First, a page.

Oscar L. Lopez, MD
Director of University of Pittsburgh Alzheimer’s Disease Research Center
Dr. Lopez's research will focus on plasmapheresis (the removal, treatment and return or exchange of blood components) in mice. To date there are no animal models, although it was previously tested in his trial with human subjects with a proven 66% success rate of stopping the progression of Alzheimer’s disease, and in some cases, even improvement; however, the “why” is still unknown. A breakthrough in these results will have implications on the optimal dosage and frequency of the treatment in humans, providing proper treatment as it relates to the varying disease stages.
The Scientist Behind the Mission
Dr. Lopez is the principal investigator of 3 NIH-funded grants as well as co-investigator in another 6 NIH-funded projects. You can read more about Dr. Friedlander's research and background in his University of Pittsburgh's Biography.
Explore Lopez's Dementia Research
Impact of Plasmapheresis on Alzheimer’s Pathophysiology: A Mouse Study
Alzheimer’s disease (AD) is a neuro-degenerative disorder that impacts millions of people worldwide. In general, the temporal progression of AD has been characterized by amyloid and tau protein accumulation, inflammation, cerebral hypometabolism and hypoperfusion, cognitive impairment and brain atrophy. Amyloid plaque accumulation is among the early events of AD pathology, it is toxic at relatively high concentrations, and is known to cause inflammation. As new potential approaches are being developed for disease management and treatment, the efficacy of these therapies should reflect delay or reversal of some (if not all) of the disease’s pathophysiology.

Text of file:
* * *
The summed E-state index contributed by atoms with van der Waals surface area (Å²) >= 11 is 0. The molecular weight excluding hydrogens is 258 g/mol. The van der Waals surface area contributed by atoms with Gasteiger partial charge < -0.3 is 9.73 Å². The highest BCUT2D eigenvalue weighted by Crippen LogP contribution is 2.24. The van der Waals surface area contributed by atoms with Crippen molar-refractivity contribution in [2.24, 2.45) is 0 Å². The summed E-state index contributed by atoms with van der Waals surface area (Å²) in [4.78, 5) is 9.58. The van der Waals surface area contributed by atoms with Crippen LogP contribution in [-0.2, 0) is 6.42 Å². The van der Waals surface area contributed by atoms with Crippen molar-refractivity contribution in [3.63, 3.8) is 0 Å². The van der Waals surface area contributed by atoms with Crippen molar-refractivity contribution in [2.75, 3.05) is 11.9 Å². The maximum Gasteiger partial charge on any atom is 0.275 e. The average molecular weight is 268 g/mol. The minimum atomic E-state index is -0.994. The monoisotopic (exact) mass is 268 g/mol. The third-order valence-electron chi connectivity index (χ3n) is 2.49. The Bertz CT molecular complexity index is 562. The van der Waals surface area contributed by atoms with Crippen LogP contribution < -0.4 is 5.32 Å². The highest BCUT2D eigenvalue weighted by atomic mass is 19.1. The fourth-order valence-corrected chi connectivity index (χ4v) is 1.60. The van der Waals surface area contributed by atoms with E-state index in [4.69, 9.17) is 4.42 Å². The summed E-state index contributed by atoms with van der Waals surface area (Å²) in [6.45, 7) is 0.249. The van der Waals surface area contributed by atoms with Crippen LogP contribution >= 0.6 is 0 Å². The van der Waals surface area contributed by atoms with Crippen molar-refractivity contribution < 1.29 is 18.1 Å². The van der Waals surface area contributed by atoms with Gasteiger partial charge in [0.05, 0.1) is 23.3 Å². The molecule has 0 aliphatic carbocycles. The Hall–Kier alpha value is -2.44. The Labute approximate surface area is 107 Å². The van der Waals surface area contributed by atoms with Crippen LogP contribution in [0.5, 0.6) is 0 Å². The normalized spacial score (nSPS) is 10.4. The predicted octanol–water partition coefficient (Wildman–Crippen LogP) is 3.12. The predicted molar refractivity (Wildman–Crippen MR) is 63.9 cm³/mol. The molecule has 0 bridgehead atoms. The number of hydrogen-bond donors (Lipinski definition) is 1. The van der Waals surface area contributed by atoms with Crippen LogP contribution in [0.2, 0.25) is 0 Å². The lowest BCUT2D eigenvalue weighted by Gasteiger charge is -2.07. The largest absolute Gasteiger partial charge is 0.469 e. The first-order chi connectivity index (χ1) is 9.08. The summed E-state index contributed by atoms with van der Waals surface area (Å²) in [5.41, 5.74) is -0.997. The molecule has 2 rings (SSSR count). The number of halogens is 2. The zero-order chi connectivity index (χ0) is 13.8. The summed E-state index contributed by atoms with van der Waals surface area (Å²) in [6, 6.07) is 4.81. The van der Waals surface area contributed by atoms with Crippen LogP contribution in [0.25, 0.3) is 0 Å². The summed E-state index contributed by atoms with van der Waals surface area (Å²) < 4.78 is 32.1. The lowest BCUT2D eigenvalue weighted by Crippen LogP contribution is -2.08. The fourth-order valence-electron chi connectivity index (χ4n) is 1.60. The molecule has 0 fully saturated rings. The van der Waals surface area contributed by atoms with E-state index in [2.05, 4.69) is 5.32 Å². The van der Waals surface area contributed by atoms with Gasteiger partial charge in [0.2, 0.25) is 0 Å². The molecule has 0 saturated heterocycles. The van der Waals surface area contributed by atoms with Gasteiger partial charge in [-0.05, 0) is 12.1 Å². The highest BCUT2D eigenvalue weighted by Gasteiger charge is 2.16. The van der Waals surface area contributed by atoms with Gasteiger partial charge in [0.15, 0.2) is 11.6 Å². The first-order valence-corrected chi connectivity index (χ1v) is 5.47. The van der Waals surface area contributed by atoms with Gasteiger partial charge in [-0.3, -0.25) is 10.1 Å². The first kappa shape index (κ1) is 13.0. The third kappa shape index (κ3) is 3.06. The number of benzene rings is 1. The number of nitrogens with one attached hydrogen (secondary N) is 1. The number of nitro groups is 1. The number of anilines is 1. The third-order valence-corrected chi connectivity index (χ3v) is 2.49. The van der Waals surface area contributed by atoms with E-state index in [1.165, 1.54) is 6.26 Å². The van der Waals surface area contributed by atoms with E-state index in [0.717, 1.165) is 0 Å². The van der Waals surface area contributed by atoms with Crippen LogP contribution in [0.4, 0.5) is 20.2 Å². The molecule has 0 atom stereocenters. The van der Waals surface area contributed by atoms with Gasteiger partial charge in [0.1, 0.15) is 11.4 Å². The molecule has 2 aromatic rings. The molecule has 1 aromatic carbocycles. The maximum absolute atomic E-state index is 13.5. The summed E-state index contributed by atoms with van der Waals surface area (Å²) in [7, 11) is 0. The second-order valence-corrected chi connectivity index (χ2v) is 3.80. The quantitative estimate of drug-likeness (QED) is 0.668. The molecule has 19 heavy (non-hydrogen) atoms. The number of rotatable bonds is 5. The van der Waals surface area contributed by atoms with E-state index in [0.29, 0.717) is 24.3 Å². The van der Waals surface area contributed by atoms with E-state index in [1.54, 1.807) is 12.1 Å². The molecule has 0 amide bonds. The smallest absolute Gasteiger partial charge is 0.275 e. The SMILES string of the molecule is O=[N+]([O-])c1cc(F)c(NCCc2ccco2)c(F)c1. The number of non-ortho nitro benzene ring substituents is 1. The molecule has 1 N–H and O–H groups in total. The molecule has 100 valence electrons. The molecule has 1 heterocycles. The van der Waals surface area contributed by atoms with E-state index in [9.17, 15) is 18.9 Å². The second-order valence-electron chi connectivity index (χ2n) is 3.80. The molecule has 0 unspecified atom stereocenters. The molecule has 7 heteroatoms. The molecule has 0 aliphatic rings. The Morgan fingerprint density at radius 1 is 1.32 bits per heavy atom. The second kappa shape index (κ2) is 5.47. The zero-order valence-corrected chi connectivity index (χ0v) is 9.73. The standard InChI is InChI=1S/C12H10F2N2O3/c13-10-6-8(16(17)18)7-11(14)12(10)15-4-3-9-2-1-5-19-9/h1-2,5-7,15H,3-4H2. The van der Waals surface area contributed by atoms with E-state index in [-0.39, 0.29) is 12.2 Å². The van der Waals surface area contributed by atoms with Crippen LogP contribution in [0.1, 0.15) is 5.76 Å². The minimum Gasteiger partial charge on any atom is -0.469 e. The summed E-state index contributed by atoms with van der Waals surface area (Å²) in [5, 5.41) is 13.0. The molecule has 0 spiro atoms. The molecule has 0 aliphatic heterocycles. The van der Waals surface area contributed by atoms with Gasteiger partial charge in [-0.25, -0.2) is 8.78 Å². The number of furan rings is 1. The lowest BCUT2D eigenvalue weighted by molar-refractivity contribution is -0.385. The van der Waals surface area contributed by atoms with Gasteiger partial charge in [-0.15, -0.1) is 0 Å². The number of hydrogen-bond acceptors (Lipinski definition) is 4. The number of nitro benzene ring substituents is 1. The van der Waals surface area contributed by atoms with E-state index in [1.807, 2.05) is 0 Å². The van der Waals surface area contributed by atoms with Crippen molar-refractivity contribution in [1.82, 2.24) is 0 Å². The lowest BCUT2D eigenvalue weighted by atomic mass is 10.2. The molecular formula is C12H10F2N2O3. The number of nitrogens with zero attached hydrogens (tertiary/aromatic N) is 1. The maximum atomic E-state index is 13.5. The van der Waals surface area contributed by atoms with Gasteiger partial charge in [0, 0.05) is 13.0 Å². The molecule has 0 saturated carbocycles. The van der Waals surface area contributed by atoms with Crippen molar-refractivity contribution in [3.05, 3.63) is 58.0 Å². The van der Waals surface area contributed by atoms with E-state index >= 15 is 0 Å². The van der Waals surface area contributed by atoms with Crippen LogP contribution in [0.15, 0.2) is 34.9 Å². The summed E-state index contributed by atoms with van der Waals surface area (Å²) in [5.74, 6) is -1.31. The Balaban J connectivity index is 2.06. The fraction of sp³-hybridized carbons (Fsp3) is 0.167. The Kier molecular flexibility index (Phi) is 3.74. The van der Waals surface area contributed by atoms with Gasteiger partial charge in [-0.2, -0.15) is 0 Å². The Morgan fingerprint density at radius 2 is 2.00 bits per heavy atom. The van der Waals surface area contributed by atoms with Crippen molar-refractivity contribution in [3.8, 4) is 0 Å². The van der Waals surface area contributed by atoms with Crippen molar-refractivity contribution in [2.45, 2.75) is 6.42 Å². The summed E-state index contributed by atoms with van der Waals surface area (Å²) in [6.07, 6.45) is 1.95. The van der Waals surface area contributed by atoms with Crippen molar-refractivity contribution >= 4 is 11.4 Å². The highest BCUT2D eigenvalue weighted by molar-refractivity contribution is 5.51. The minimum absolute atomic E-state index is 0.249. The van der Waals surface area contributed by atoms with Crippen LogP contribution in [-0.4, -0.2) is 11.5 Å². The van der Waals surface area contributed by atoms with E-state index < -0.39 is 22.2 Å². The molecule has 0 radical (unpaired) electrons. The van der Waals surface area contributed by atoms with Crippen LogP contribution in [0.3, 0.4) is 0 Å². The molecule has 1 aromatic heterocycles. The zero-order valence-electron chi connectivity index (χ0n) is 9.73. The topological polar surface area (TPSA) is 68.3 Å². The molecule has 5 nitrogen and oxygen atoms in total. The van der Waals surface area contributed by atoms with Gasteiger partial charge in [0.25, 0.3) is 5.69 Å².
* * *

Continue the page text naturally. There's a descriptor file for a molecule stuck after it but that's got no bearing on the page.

Plasmapheresis consists of the removal, treatment and return or exchange of blood components. Because of the positive results in recent studies using plasmapheresis in patients with moderate AD, there is a need to better understand the mechanisms that make this intervention successful. This is a new avenue of research that has not been previously explored. We propose to test the impact and efficacy of this potential treatment through similar imaging studies in AD mice.
Future Potential for this Project
A breakthrough in this project's results will have implications on the optimal dosage and frequency of the treatment in humans, providing proper treatment to be scripted on an individual basis as it relates to the varying disease stages.